November 8, 2021
The Honorable Chuck Schumer, Majority Leader
The Honorable Mitch McConnell, Minority Leader
United States Senate
Washington, D.C. 20510
The Honorable Nancy Pelosi, Speaker
The Honorable Kevin McCarthy, Minority Leader
United States House of Representatives
Washington, D.C. 20515
Dear Majority Leader Schumer, Minority Leader McConnell, Speaker Pelosi, and Minority Leader McCarthy,
We, the undersigned civil rights, civil liberties, and consumer protection organizations, write to express our support for three crucial provisions of the Build Back Better Act (H.R. 5376): sections 31501 and 62002, which will provide $500 million each for the Federal Trade Commission’s data protection and antitrust activities, and section 31502, which will give the FTC authority to obtain first-time civil penalties against companies that engage in unfair or deceptive trade practices. Together, these measures will significantly strengthen the Commission’s hand against discriminatory and abusive data practices and the businesses that engage in them.
The Act’s increased funding for the FTC is pivotal. The Commission is badly understaffed and under-resourced, which limits its ability to address an ever-deepening crisis of exploitative data practices. Allocating $1 billion for data protection and antitrust work and establishing a bureau in the FTC to address privacy, civil rights, and data security matters will go far in addressing these problems. This is particularly critical in light of numerous security breaches that lead to identity fraud, which cost consumers an estimated $13 billion in 2020 alone. A better funded and organized Commission will be better equipped to prevent unfair and deceptive data practices, which disproportionately harm people of color and low-income communities. For example, as the FTC noted in its recent report Serving Communities of Color, people of color are disproportionately affected by fraud.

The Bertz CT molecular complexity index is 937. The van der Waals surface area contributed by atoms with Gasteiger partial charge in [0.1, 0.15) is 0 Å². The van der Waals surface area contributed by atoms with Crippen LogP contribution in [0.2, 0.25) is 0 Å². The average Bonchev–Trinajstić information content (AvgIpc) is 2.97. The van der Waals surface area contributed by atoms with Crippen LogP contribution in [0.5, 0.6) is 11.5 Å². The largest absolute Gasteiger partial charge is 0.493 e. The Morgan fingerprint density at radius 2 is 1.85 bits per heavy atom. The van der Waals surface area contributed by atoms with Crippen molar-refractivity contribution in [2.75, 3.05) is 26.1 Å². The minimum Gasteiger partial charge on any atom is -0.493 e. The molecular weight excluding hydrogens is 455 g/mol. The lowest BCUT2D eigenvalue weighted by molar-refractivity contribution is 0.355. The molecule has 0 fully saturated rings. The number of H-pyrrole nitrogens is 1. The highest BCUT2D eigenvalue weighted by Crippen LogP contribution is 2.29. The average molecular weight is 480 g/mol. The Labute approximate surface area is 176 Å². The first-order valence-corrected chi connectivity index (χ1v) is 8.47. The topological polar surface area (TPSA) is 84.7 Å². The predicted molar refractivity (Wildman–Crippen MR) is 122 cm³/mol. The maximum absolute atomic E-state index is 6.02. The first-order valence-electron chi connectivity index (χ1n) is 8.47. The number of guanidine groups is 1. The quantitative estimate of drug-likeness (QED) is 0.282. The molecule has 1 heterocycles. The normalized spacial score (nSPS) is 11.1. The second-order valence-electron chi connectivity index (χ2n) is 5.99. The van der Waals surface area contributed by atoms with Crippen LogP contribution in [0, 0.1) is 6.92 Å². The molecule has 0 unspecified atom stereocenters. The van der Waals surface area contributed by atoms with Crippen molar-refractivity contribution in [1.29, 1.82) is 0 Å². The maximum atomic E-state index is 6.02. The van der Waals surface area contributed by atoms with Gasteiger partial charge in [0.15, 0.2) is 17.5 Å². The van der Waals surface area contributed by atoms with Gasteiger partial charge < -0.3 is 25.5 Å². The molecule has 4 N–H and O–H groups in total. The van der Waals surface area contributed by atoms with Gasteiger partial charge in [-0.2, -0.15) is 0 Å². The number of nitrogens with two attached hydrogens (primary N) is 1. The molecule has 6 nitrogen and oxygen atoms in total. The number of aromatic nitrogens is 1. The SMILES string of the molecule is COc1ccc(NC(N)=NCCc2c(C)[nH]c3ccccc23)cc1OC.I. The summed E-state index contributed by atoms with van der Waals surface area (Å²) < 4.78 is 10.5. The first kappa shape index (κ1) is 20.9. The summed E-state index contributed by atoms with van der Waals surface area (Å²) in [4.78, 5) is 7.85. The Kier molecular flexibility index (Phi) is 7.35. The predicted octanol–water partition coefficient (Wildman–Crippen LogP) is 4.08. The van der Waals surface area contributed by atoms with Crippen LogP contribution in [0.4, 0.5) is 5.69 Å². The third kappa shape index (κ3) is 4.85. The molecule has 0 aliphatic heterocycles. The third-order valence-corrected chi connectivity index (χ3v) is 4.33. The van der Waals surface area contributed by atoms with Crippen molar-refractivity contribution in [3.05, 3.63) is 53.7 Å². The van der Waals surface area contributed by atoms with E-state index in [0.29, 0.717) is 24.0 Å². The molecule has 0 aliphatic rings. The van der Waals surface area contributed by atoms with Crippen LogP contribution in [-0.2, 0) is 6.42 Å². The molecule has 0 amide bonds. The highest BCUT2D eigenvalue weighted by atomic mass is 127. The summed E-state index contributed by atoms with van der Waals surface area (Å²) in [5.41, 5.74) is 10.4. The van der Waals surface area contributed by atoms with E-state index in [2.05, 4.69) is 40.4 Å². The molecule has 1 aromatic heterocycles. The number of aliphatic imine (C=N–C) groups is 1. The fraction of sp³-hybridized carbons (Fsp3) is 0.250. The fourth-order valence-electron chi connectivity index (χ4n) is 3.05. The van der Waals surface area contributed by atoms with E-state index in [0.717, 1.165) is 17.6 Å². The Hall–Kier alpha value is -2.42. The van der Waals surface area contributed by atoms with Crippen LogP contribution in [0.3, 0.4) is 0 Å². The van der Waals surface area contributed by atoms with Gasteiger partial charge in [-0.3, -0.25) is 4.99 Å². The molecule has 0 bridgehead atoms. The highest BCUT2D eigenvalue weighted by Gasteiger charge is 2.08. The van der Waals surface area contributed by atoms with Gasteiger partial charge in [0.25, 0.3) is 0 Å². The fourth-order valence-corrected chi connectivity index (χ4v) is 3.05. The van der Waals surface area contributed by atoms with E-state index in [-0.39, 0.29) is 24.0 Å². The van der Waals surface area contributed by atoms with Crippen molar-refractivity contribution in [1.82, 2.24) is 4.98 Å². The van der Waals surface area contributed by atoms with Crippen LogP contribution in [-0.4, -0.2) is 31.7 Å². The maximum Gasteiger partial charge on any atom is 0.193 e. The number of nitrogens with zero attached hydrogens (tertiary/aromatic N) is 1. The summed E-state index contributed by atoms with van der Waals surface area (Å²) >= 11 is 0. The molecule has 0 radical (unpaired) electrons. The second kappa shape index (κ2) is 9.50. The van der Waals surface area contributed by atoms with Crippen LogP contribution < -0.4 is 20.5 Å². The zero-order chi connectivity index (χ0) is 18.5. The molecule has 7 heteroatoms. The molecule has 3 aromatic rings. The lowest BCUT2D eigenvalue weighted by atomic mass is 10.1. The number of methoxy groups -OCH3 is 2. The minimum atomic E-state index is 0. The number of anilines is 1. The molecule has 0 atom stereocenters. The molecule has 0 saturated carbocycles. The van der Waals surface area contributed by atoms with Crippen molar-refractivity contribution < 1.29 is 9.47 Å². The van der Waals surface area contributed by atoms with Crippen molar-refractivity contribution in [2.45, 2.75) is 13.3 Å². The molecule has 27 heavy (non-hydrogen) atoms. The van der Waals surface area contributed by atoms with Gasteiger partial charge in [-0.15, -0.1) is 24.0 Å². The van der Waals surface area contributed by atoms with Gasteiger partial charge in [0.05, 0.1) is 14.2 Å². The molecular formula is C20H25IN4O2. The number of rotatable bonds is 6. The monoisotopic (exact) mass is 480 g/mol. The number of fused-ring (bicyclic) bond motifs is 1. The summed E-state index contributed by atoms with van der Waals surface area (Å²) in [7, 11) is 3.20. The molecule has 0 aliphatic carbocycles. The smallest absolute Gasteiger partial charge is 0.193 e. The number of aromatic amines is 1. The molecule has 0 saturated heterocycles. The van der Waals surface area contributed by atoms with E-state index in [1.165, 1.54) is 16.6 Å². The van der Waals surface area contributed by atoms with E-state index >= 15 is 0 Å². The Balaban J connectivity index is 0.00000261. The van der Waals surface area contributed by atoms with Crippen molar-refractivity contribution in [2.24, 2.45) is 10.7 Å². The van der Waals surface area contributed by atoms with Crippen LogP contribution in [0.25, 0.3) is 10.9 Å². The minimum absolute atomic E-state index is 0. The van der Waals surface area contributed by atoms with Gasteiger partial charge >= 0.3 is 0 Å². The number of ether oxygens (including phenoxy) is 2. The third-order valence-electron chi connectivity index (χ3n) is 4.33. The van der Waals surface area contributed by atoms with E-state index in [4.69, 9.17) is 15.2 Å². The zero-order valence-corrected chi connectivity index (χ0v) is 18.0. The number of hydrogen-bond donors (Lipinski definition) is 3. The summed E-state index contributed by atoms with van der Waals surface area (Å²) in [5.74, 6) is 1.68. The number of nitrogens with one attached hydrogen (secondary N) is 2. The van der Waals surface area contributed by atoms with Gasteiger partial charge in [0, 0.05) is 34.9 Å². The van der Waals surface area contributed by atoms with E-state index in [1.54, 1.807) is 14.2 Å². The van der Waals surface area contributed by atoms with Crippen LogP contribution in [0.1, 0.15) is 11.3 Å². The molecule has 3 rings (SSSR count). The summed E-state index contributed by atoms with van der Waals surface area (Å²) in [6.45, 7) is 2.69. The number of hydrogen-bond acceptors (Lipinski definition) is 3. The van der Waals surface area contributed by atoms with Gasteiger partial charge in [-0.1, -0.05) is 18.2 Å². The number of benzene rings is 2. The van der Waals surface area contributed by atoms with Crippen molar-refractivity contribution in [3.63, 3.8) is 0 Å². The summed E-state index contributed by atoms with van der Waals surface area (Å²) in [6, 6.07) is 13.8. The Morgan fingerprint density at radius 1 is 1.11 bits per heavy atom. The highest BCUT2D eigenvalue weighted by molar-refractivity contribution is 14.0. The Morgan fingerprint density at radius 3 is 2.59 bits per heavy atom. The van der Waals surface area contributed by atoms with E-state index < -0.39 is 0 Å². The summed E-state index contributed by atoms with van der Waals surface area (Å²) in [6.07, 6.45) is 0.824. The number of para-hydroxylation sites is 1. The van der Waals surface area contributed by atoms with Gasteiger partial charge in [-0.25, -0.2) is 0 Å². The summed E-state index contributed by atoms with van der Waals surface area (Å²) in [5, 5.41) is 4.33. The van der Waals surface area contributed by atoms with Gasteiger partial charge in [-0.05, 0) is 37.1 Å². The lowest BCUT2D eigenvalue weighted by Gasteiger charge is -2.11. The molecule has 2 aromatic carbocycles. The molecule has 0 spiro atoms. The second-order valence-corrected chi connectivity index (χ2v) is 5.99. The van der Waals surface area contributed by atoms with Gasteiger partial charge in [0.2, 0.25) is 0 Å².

Giving the FTC first-time civil penalty authority is equally important. Existing law severely constrains the Commission’s power to impose financial consequences on companies that violate civil and privacy rights. Unless a company is already under an FTC consent decree, the Commission can generally only obtain civil penalties if a business violates a cease-and-desist order or a trade regulation rule, both of which require a lengthy administrative process. Instead, violators typically just sign an order promising not to do it again. Given the Commission’s limited staff and capacity to oversee an $18 trillion economy, unscrupulous actors know there is a relatively low chance of getting caught by the FTC. Those that do should not get what amounts to a “Get Out of Jail Free” card for their first offense. Enabling the Commission to seek civil penalties against first-time violators of the FTC Act will be a powerful deterrent against exploitative data practices and a key tool for holding lawbreaking companies accountable.
We thank you for your work to protect civil rights and privacy and urge you to pass the Build Back Better Act with these essential provisions included.